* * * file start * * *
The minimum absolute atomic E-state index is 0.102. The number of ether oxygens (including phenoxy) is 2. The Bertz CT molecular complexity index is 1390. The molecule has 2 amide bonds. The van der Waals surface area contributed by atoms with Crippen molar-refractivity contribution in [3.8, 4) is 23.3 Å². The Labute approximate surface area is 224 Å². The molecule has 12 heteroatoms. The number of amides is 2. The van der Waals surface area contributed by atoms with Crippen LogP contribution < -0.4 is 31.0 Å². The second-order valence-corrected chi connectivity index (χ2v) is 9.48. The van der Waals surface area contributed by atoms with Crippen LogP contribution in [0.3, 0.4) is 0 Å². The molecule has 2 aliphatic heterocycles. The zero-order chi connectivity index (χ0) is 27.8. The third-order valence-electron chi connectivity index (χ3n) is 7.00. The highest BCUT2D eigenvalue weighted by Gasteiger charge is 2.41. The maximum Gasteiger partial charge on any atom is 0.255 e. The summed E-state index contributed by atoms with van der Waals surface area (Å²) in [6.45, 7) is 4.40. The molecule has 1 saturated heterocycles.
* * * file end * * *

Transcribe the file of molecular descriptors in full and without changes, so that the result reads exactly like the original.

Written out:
The minimum absolute atomic E-state index is 0.102. The number of ether oxygens (including phenoxy) is 2. The Bertz CT molecular complexity index is 1390. The molecule has 2 amide bonds. The van der Waals surface area contributed by atoms with Crippen molar-refractivity contribution in [3.8, 4) is 23.3 Å². The Labute approximate surface area is 224 Å². The molecule has 12 heteroatoms. The number of amides is 2. The van der Waals surface area contributed by atoms with Crippen LogP contribution < -0.4 is 31.0 Å². The second-order valence-corrected chi connectivity index (χ2v) is 9.48. The van der Waals surface area contributed by atoms with Crippen LogP contribution in [0.3, 0.4) is 0 Å². The molecule has 2 aliphatic heterocycles. The zero-order chi connectivity index (χ0) is 27.8. The third-order valence-electron chi connectivity index (χ3n) is 7.00. The highest BCUT2D eigenvalue weighted by Gasteiger charge is 2.41. The maximum Gasteiger partial charge on any atom is 0.255 e. The summed E-state index contributed by atoms with van der Waals surface area (Å²) in [6.45, 7) is 4.40. The molecule has 1 saturated heterocycles.